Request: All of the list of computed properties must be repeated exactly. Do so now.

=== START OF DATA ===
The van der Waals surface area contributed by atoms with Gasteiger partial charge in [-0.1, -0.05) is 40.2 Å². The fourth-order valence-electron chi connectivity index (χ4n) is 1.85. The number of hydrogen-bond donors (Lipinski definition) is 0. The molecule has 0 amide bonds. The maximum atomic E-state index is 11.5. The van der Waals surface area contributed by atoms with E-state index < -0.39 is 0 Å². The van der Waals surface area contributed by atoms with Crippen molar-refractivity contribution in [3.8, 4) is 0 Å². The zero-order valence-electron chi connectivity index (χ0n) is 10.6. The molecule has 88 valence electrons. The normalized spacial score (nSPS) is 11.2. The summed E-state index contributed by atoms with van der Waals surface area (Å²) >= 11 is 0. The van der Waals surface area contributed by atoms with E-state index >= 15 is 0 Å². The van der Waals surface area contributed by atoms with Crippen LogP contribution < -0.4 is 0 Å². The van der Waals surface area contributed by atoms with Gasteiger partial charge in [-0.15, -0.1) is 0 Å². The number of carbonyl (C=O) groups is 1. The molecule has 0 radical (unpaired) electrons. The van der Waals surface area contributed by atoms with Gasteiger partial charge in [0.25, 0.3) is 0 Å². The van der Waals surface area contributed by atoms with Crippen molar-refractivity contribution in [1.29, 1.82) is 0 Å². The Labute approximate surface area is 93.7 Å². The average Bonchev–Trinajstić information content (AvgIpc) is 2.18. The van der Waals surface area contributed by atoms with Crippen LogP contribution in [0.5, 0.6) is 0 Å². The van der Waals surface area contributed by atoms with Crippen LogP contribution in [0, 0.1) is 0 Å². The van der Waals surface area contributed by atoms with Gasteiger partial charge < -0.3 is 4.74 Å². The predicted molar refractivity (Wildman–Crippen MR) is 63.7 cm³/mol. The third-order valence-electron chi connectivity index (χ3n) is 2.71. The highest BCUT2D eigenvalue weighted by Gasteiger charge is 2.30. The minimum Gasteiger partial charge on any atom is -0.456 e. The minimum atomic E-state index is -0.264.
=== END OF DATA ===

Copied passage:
The van der Waals surface area contributed by atoms with Gasteiger partial charge in [-0.1, -0.05) is 40.2 Å². The fourth-order valence-electron chi connectivity index (χ4n) is 1.85. The number of hydrogen-bond donors (Lipinski definition) is 0. The molecule has 0 amide bonds. The maximum atomic E-state index is 11.5. The van der Waals surface area contributed by atoms with E-state index < -0.39 is 0 Å². The van der Waals surface area contributed by atoms with Crippen molar-refractivity contribution in [3.8, 4) is 0 Å². The zero-order valence-electron chi connectivity index (χ0n) is 10.6. The molecule has 88 valence electrons. The normalized spacial score (nSPS) is 11.2. The summed E-state index contributed by atoms with van der Waals surface area (Å²) >= 11 is 0. The van der Waals surface area contributed by atoms with E-state index >= 15 is 0 Å². The van der Waals surface area contributed by atoms with Crippen LogP contribution < -0.4 is 0 Å². The van der Waals surface area contributed by atoms with Gasteiger partial charge in [-0.15, -0.1) is 0 Å². The number of carbonyl (C=O) groups is 1. The molecule has 0 radical (unpaired) electrons. The van der Waals surface area contributed by atoms with Gasteiger partial charge in [0.25, 0.3) is 0 Å². The van der Waals surface area contributed by atoms with Crippen molar-refractivity contribution in [1.29, 1.82) is 0 Å². The Labute approximate surface area is 93.7 Å². The average Bonchev–Trinajstić information content (AvgIpc) is 2.18. The van der Waals surface area contributed by atoms with Crippen LogP contribution in [0.5, 0.6) is 0 Å². The van der Waals surface area contributed by atoms with Crippen LogP contribution in [0, 0.1) is 0 Å². The van der Waals surface area contributed by atoms with Gasteiger partial charge < -0.3 is 4.74 Å². The predicted molar refractivity (Wildman–Crippen MR) is 63.7 cm³/mol. The third-order valence-electron chi connectivity index (χ3n) is 2.71. The highest BCUT2D eigenvalue weighted by Gasteiger charge is 2.30. The minimum Gasteiger partial charge on any atom is -0.456 e. The minimum atomic E-state index is -0.264.